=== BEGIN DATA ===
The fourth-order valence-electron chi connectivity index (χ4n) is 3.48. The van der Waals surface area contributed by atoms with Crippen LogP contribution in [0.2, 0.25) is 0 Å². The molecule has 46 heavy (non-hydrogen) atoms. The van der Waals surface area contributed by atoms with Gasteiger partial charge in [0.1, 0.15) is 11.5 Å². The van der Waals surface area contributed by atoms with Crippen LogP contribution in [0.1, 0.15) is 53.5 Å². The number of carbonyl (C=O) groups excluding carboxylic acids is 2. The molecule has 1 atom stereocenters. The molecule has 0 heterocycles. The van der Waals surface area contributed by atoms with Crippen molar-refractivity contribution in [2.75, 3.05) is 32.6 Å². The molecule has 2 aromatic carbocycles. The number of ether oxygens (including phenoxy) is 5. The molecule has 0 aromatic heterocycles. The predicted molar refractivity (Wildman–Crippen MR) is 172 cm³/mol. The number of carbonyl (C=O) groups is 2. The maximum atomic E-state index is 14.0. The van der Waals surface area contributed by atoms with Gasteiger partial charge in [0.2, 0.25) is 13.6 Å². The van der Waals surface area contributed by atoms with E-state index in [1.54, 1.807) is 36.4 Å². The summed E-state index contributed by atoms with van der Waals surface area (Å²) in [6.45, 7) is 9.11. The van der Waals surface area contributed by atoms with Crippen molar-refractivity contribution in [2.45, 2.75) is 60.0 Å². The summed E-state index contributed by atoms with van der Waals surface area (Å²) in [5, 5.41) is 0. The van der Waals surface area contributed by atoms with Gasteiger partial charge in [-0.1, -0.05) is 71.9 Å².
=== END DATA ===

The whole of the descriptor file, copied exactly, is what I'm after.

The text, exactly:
The fourth-order valence-electron chi connectivity index (χ4n) is 3.48. The van der Waals surface area contributed by atoms with Crippen LogP contribution in [0.2, 0.25) is 0 Å². The molecule has 46 heavy (non-hydrogen) atoms. The van der Waals surface area contributed by atoms with Gasteiger partial charge in [0.1, 0.15) is 11.5 Å². The van der Waals surface area contributed by atoms with Crippen LogP contribution in [0.1, 0.15) is 53.5 Å². The number of carbonyl (C=O) groups excluding carboxylic acids is 2. The molecule has 1 atom stereocenters. The molecule has 0 heterocycles. The van der Waals surface area contributed by atoms with Crippen molar-refractivity contribution in [2.75, 3.05) is 32.6 Å². The molecule has 2 aromatic carbocycles. The number of ether oxygens (including phenoxy) is 5. The molecule has 0 aromatic heterocycles. The predicted molar refractivity (Wildman–Crippen MR) is 172 cm³/mol. The number of carbonyl (C=O) groups is 2. The maximum atomic E-state index is 14.0. The van der Waals surface area contributed by atoms with Gasteiger partial charge in [0.2, 0.25) is 13.6 Å². The van der Waals surface area contributed by atoms with E-state index in [1.54, 1.807) is 36.4 Å². The summed E-state index contributed by atoms with van der Waals surface area (Å²) in [6.45, 7) is 9.11. The van der Waals surface area contributed by atoms with Crippen molar-refractivity contribution in [2.45, 2.75) is 60.0 Å². The summed E-state index contributed by atoms with van der Waals surface area (Å²) in [5, 5.41) is 0. The van der Waals surface area contributed by atoms with Gasteiger partial charge in [-0.1, -0.05) is 71.9 Å².